A bunch of Karlsruhe grantees.
Manuel, inside something.
Maxi’s and Stefan’s — the Chileans’ — robot.
Talking to Manuel while taking the bus back from the KIT.
A yellow castle in the distance.
A drawing of Juancho.
The KIT secret.
The croak of ravens.
A Coca-Cola sign at the station. It said: Alles jetzt. Nichts später.
Damián was telling me about his philosophy PhD project; he talked about Napoleon and the Battle of Jena, the French Revolution, Hegel: those were the topics of his work.
He excused himself because he had to get back to work, although he did tell me I should head for Lobeda, a Soviet city of standardized apartment blocks built during the time of the Deutsche Demokratische Republik, or DDR, somewhere outside of Jena.
Off I went.
When I arrived in Weimar, I got in the bus that would take me to Buchenwald. The road went through a snowy forest and, after ten minutes, I was able to get a glimpse of the monument the Russians had built to honor their fallen.
I was supposed to meet Carlos at the Denkmal of Goethe and Schiller, just opposite the Bauhaus museum. Though having just arrived from Buchenwald as I had, my body was somehow still there in that field.
Carlos was eager to show me around the places he frequently visited and walk me through some of Weimar’s most distinctive landmarks. We arrived at the Hotel Elephant and stood right in the middle of the Marktplatz. He pointed his finger at the balcony where Hitler used to deliver his full-square speeches. “He used to stay at this hotel while in Weimar,” he said. As I stood there, I thought of Buchenwald once again and remembered the picture of the Bauhaus party I had seen at the museum entrance. The people in the picture were holding signs; I still cannot forget the words printed in them: Leidenschaft [passion], Katastrophe [catastrophe], Pause [interruption], Spannung [tension]. I would have liked to hold a sign of my own — perhaps one that simply said Whansinn [madness].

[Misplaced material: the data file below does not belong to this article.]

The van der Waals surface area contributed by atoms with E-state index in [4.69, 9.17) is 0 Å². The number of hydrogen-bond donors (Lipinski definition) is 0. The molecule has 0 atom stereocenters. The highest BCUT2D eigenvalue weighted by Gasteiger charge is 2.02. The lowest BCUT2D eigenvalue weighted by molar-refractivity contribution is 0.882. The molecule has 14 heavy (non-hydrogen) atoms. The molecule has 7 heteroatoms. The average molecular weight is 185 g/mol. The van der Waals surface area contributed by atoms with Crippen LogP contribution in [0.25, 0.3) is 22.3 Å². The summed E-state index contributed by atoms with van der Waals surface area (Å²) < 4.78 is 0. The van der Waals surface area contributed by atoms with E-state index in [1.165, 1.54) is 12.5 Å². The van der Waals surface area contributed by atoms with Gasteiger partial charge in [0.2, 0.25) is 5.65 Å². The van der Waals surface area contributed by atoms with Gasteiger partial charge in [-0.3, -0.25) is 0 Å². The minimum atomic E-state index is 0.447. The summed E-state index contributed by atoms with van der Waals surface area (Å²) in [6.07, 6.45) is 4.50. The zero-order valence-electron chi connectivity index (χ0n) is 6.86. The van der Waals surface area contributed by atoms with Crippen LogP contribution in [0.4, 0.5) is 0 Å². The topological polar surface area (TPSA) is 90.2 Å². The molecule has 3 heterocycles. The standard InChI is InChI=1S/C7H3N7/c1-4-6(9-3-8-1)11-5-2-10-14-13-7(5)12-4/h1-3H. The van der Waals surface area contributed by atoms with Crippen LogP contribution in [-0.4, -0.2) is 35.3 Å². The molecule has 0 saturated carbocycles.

How could a country capable of producing these brilliant philosophers, those artists and bright poets, have conceived National Socialism?
How could that have happened?
I felt trapped and alone as I stood there in the middle of that square, lost in a welter of feelings. It was as if I couldn’t think clearly anymore. How could I describe what went through me back at that moment? One tries to understand the horror, but how can you? Is such a thing even possible?
And why had I chosen Germany once again?
How could a country capable of producing these brilliant philosophers, those artists and bright poets, have conceived National Socialism? How could that have happened?
But now, looking back, I wonder: who am I to speak about what happened in that particular moment of history?
I looked back at Carlos, as if rousing from a trance, and I felt happy because he was still there by my side. That was when I fully realized that these grantees were my guides, different versions of my own self, shepherds in an unforeseeable itinerary.
The city was empty. Humidity and snow persisted and, together with other things that I was vaguely able to identify as coming from Germany’s DDR past, all of it had a melancholy touch.
I wanted to get to the sea and stand by that sea shore, that of the Ostsee, the Baltic Sea. So we headed for Warnemünde. From the train I was able to briefly see and photograph the famous Sunflower Tower, which Clara pointed out to me. During the rest of the journey to the coast, recurring thoughts on war, Communism, and intolerance kept coming back to me. The 1990s fable built around the coast brought that gloom-filled era forward to my present time. “Germany lived the twentieth century intensively,” Clara said.
I felt an unsettling silence and quietness there, the landscape so calm that I was filled with both fear and peace juxtaposed. As I looked up and to the right, I saw a large cruise ship approaching quietly. Clara’s voice shook me from my despond.
“Germany lived the twentieth century intensively,” Clara said.